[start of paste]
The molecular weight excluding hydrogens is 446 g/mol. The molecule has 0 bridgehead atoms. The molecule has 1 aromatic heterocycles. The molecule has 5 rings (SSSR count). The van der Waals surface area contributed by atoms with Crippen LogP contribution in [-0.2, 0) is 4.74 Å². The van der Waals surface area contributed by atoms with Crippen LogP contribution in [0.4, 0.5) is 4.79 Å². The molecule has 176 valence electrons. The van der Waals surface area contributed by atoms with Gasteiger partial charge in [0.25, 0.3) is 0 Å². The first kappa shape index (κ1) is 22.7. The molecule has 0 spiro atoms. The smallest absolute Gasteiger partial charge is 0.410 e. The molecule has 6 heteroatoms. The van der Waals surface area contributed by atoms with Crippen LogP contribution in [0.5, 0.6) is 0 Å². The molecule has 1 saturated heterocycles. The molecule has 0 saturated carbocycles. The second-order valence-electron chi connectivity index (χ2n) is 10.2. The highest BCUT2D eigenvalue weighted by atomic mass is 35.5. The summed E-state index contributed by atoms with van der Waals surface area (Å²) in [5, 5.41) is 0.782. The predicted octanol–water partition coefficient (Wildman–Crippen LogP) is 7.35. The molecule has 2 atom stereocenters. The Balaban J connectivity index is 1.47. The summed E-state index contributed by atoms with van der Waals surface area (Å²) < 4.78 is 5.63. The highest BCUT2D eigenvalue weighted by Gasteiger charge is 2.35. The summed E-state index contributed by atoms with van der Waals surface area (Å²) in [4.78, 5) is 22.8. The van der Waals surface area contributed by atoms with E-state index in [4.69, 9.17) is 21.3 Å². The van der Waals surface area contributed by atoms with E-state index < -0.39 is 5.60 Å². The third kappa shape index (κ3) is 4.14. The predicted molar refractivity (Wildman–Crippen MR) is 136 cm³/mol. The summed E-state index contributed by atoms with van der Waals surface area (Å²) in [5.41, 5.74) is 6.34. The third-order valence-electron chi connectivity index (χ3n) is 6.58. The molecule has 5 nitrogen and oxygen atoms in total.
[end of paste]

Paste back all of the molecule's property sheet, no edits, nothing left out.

The molecular weight excluding hydrogens is 446 g/mol. The molecule has 0 bridgehead atoms. The molecule has 1 aromatic heterocycles. The molecule has 5 rings (SSSR count). The van der Waals surface area contributed by atoms with Crippen LogP contribution in [-0.2, 0) is 4.74 Å². The van der Waals surface area contributed by atoms with Crippen LogP contribution in [0.4, 0.5) is 4.79 Å². The molecule has 176 valence electrons. The van der Waals surface area contributed by atoms with Gasteiger partial charge in [0.25, 0.3) is 0 Å². The first kappa shape index (κ1) is 22.7. The molecule has 0 spiro atoms. The smallest absolute Gasteiger partial charge is 0.410 e. The molecule has 6 heteroatoms. The van der Waals surface area contributed by atoms with Crippen LogP contribution in [0.5, 0.6) is 0 Å². The molecule has 1 saturated heterocycles. The molecule has 0 saturated carbocycles. The second-order valence-electron chi connectivity index (χ2n) is 10.2. The highest BCUT2D eigenvalue weighted by atomic mass is 35.5. The summed E-state index contributed by atoms with van der Waals surface area (Å²) in [5, 5.41) is 0.782. The predicted octanol–water partition coefficient (Wildman–Crippen LogP) is 7.35. The molecule has 2 atom stereocenters. The Balaban J connectivity index is 1.47. The summed E-state index contributed by atoms with van der Waals surface area (Å²) < 4.78 is 5.63. The highest BCUT2D eigenvalue weighted by Gasteiger charge is 2.35. The summed E-state index contributed by atoms with van der Waals surface area (Å²) in [4.78, 5) is 22.8. The van der Waals surface area contributed by atoms with E-state index in [4.69, 9.17) is 21.3 Å². The van der Waals surface area contributed by atoms with E-state index < -0.39 is 5.60 Å². The third kappa shape index (κ3) is 4.14. The predicted molar refractivity (Wildman–Crippen MR) is 136 cm³/mol. The summed E-state index contributed by atoms with van der Waals surface area (Å²) in [5.41, 5.74) is 6.34. The third-order valence-electron chi connectivity index (χ3n) is 6.58. The molecule has 5 nitrogen and oxygen atoms in total.